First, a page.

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Re: CVS commit: src/sys/arch/powerpc/oea
>> I've long felt this way: that, except for a very few examples like
>> <assert.h> that are defined to depend on context, the order of
>> #includes should not matter. In particular, if multiple files must
>> be included, any of them may come first - so any file that generates
>> errors if it's included first needs fixing.
> assert.h is the *only* header that is not supposed to be idempotent.
> Pretty much anything else should be classified as bug.
I'm not talking about idempotency. Idempotency is the question of
is operationally equivalent to
But what I'm talking about is whether
are operationally equivalent.
> Another item is that too many of our headers depend on non-standard
> compliant types polluting the namespace.
This is another issue I have with our include files, but it's
significantly more work to fix, so I've been working around it rather
than fixing it right. (It's also not entirely clear what the right fix
is when more than two levels of software supplier are involved.)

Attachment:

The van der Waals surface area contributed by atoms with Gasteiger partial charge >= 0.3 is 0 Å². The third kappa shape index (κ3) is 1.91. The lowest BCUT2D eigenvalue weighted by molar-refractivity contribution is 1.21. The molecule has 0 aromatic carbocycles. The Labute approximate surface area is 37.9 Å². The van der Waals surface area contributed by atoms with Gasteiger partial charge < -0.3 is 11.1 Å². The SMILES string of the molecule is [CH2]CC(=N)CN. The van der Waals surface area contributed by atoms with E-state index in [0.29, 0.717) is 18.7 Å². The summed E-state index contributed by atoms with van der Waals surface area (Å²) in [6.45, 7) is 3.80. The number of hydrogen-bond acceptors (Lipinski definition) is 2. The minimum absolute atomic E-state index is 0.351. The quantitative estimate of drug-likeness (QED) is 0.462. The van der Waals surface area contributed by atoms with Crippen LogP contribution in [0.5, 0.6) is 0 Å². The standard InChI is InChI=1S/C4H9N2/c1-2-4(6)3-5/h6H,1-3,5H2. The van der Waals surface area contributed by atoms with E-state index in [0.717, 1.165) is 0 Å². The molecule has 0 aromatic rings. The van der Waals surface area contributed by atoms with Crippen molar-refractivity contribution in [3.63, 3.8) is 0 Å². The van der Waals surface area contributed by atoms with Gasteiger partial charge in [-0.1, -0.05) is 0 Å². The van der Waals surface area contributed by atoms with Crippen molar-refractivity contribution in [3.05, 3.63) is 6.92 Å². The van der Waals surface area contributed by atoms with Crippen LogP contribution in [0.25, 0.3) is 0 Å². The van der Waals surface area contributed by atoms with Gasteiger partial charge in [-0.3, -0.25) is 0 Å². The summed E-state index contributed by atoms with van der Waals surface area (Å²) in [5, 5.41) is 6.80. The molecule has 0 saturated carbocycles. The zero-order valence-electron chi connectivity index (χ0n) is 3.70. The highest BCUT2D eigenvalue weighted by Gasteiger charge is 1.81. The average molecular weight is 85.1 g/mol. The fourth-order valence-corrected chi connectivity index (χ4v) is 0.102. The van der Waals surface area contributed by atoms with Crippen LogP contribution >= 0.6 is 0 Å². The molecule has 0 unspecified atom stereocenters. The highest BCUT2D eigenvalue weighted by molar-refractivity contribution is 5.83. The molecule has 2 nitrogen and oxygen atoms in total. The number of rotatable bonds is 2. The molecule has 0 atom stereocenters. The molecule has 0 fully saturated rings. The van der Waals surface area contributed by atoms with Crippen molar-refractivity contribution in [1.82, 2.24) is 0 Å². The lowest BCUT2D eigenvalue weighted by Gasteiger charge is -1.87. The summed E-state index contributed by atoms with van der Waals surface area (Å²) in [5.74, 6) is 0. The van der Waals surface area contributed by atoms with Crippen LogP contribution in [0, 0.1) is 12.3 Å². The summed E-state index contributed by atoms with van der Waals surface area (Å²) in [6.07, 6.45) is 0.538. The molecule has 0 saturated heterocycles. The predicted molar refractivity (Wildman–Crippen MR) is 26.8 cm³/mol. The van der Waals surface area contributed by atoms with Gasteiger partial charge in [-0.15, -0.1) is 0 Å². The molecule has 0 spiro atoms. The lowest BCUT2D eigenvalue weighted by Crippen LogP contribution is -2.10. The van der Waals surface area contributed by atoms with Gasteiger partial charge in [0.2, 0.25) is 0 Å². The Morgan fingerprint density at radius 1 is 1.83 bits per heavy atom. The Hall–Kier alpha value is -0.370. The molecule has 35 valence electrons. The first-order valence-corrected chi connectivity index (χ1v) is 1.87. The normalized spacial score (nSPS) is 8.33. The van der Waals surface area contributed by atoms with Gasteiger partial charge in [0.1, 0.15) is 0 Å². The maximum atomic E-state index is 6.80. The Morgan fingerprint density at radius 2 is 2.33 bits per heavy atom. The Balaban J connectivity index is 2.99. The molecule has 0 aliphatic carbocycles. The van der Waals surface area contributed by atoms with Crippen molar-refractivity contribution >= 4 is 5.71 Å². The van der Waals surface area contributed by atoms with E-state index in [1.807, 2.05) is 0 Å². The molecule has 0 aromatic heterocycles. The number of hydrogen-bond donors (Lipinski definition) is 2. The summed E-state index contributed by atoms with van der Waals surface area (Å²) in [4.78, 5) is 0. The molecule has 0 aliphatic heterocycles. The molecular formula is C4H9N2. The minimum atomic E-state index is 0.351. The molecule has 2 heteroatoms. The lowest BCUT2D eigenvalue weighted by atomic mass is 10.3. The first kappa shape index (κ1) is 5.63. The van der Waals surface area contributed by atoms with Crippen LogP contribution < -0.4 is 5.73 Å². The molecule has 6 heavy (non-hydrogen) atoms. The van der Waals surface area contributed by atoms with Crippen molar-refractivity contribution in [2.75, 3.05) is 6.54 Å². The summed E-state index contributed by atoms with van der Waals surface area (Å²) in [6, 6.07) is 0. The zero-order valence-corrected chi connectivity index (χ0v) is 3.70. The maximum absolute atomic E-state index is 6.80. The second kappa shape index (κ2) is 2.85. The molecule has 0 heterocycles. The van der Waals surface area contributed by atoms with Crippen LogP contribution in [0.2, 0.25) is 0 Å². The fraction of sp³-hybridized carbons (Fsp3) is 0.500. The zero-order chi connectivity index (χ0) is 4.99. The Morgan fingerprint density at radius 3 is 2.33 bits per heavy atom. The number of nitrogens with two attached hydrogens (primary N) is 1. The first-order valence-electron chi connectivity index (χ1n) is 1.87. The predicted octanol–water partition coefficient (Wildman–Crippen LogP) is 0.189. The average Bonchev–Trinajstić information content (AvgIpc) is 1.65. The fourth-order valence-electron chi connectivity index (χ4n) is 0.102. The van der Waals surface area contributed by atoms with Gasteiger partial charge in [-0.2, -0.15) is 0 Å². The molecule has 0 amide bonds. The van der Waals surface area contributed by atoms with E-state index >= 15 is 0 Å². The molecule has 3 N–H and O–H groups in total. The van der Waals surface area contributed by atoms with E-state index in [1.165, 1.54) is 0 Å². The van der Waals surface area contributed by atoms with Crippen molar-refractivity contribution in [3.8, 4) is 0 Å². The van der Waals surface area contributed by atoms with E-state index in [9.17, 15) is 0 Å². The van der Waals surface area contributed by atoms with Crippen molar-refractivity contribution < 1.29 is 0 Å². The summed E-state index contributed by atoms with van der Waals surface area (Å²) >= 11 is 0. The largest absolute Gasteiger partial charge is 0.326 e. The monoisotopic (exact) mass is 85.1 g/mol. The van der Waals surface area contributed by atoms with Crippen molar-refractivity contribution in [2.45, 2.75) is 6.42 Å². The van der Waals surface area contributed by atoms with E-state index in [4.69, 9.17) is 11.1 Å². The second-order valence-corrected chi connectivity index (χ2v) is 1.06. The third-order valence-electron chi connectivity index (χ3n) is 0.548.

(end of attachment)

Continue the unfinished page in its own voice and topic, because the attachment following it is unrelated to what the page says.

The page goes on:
> Nothing installed in /usr/include should depend on u_char for
Well...ideally. But there's a big difference between (say) <stdio.h>
depending on u_char and <dev/qbus/funkyboard.h> depending on u_char.
(I'm not happy about either, but substantially less happy about the
>> struct foo;
>> typedef struct foo FOO;
> Problem is that this requires a guard for the typedef if FOO is
> supposed to be defined by multiple files.
Most of the cases I've seen for this push the incomplete struct
declaration and the typedef into a separate file, wrap it with an
idempotency guard, and then include that from files that need the
struct and/or type. I've seen a very few cases where this hasn't been
done and I think none at all where it couldn't be done if the relevant
software authors cared to bother.
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